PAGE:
"My new app is something that solves an age-old problem and an annoyance for all of us in the tech industry," is how the promising pitch starts. That problem and nuisance being described? "The real world."
"We are all so busy now," the "entrepreneur" continues, "We've all got emails to email, texts to text, tweets to tweets and birds to slingshot, that there's no real reason to be bothered by our actual surroundings any longer, you know. There's really no reason to look up from our phones ever again. Frankly, looking away from your phone is kind of for old people."
His solution is Ignorify, an app "that allows you to navigate the real world while navigating the digital world."
Of course, the whole thing is a spoof of the video pitches that startups make for their products as well as the many apps that promise to solve all kinds of problems. But mainly, it's a spoof of all us who spend way too much time using our cellphones, tablets and laptops.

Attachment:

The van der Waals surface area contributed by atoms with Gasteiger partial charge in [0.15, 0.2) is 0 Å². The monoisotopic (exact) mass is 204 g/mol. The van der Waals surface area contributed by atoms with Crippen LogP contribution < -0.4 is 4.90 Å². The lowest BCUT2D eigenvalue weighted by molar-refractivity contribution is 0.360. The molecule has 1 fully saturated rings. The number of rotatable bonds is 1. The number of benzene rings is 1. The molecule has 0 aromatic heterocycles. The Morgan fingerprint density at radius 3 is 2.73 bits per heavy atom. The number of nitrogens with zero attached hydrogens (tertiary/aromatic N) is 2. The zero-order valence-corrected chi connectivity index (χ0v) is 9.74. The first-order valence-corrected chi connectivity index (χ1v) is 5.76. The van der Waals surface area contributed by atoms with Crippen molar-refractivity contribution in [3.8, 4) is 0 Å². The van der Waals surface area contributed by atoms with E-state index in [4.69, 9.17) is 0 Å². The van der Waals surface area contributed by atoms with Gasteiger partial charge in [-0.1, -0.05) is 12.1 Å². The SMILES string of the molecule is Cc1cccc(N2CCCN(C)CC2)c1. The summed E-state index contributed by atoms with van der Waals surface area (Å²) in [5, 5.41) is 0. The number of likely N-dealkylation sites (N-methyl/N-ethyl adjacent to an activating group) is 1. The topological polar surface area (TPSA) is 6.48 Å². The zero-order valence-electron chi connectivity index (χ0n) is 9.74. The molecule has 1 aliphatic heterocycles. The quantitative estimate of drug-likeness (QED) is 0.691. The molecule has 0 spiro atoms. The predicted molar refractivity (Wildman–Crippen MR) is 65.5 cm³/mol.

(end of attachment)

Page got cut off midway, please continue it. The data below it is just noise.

The video was created for the Shorty Awards ceremony - prizes that honor excellence, such as it is, in social media (I'm one of several judges). Starring Steve O'Brien and written by Matthew Semel (@MattSemel) and Lee Semel (@Semel) and directed by Matt, the video was produced by Shorty creators Lee Semel and Greg Galant (@Gregory) -- the same two gents who helped me produce my short social media guide. Other producers include Natan Edelsburg (@twatan), Doreen Naor (@NDoreen) and Corey Tatarczuk.
At the ceremony last week, one attendee told me wished something like Ignorify actually existed -- I bet millions of others do, too.
Joking aside, there are some real apps that can help you navigate the real world. These apps use the cameras in iPhones and Android phones to display what's in front so you can type via a transparent screen. Examples, all with similar-sounding names, include Type-n-view, Type-n-Walk, and Walk and Text.
[NOTE: As of this writing, the Ignorify YouTube video has had a mere 373 views. Since this is one of the first blog posts about it, we have a rare chance to track the growth of something that has a decent chance of getting some attention. Let's see what happens.]